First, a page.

Alternative Health Answers

posted by Anna Brandt
filed under general postings

Your head: It houses your brain, your smile, the windows to your soul—in other words, you can't get by without it. It's also probably the part of the body most prone to sickness and pain. Our temples get throbby, noses get stuffy, and eyes get achy and itchy. But rather than reaching for an aspirin or eye drops, try one of these natural techniques to soothe what ails you.

(Medical Note: Talk to your doctor before trying any naturopathic remedy.)


Pounding Headaches

Probably the most common ailment—according to the National Headache Foundation, more than 45 million Americans suffer from chronic, recurring headaches. The ubiquitous pains can be caused by everything from hormones to hunger to bad posture to an obnoxious boss (read: stress). Before you self-treat your achin' head, Carmen Ripley, N.D., a naturopathic physician with the National College of Naturopathic Medicine in Portland, Oregon, says to be sure "that the headache is not your first or worst." Meaning you've never had a headache (not many of us are likely to fall in that category) or it's uncommonly bad. "If you've suddenly got a piercing behind-the-eye pain, see a doctor," says Ripley, "because your headache could herald another, more serious problem."

Whether your headache is of the migraine variety or a regular old tension headache, Ripley recommends taking passiflora or feverfew, both of which are available in capsules. "These calming herbs relax the constricting blood vessels that are causing the headache, and they promote blood flow," she says. Another good remedy for easing head pain is to lay a cold compress across your head and put your feet in a warm bath. Then cover your lap with a blanket. "The hot-cold contrast pulls the blood away from your head, which can ease the pounding," says Ripley.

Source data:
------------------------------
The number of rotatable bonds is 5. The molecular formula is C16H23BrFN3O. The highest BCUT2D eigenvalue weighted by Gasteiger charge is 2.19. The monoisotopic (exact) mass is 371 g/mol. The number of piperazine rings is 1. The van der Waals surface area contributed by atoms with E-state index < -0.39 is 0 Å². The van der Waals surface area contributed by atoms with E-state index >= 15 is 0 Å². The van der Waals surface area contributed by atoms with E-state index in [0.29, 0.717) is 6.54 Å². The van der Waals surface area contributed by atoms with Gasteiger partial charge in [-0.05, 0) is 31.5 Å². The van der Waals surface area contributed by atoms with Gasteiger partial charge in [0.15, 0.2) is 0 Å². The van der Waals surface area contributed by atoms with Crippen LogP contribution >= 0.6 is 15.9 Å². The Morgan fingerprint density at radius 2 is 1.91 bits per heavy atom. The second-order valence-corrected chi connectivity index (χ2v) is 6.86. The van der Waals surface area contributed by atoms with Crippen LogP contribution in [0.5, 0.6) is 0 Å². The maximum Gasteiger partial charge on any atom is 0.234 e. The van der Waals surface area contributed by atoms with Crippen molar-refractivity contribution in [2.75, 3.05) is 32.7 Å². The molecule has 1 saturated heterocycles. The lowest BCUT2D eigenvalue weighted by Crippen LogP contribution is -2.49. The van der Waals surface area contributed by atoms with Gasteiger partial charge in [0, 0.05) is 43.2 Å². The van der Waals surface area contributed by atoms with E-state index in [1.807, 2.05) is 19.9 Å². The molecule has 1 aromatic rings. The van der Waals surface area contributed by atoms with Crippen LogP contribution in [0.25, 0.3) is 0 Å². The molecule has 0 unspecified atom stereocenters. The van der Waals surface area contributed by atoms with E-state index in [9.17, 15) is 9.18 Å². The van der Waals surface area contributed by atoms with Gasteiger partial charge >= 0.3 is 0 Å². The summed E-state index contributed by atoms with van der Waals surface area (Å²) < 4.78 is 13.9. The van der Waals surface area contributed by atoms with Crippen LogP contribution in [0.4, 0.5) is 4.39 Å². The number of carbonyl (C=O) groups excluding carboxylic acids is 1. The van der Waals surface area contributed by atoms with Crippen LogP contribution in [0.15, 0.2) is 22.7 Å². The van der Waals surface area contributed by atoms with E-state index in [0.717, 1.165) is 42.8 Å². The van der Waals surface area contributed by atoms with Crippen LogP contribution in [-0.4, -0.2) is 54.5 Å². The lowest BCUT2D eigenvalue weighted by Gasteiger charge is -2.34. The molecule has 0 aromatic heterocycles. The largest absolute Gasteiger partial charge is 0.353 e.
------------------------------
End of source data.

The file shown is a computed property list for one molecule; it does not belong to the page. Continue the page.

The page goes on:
You can also try nipping a throbber in the bud by "taking two hundred fifty to five hundred milligrams of magnesium when you feel one coming on," says Ripley. "Magnesium is a good muscle relaxer. It can keep parts of your body from getting tense, which triggers the headache."

And finally, know your triggers. "Tension headaches are often caused by environment—anything from a bad chair to dim lighting at your computer screen or hunger," says Ripley. Also, certain foods, like chocolate, red wine, and coffee, are often headache culprits. Conversely, "drinking lots of water and eating foods rich in Omega-3 fatty acids, like fish, can prevent headaches," explains Ripley.


Stuffiness and Sniffles

To relieve congestion, try a hot-cold treatment. "Take a very hot three-minute shower, then rinse in cold water and repeat the process twice more. When you're finished with the hot-cold treatment, relax in bed," says Ripley. "Not only does this unstuff you, it also activates your immune system." And for a less labor-intensive remedy, she suggests you heat a pot of water infused with essentials oils (try lavender) and inhale the steam, or simply rub the oil on your temples, chest, and nasal passages to clear up stuffiness.


Itchy, Watery Eyes

Watery, itchy eyes plague many people this time of year as allergy season heads into full-bloom. Ripley recommends two naturopathic remedies, both available in capsule. "Stinging nettle capsules and quercitin both work like antihistamines," she says, "by stopping the allergic reaction." As for eye pain, "You can buy a homeopathic eye-drop remedy containing Euphrasia. That helps for watery eyes." If your eyes are dry and itchy, she suggests trying a clean, cold compress.


Troublesome Toothaches

A toothache can be agonizing, and it usually heralds some other problem, like an abscess or cavity. If you need immediate relief, try drinking chamomile tea or rubbing your mouth with a gel or ointment containing chamomile. "It can work like a local anesthetic," says Ripley. "You can also try herbs like passiflora or piscidia; both are good analgesics that can ease tooth pains."

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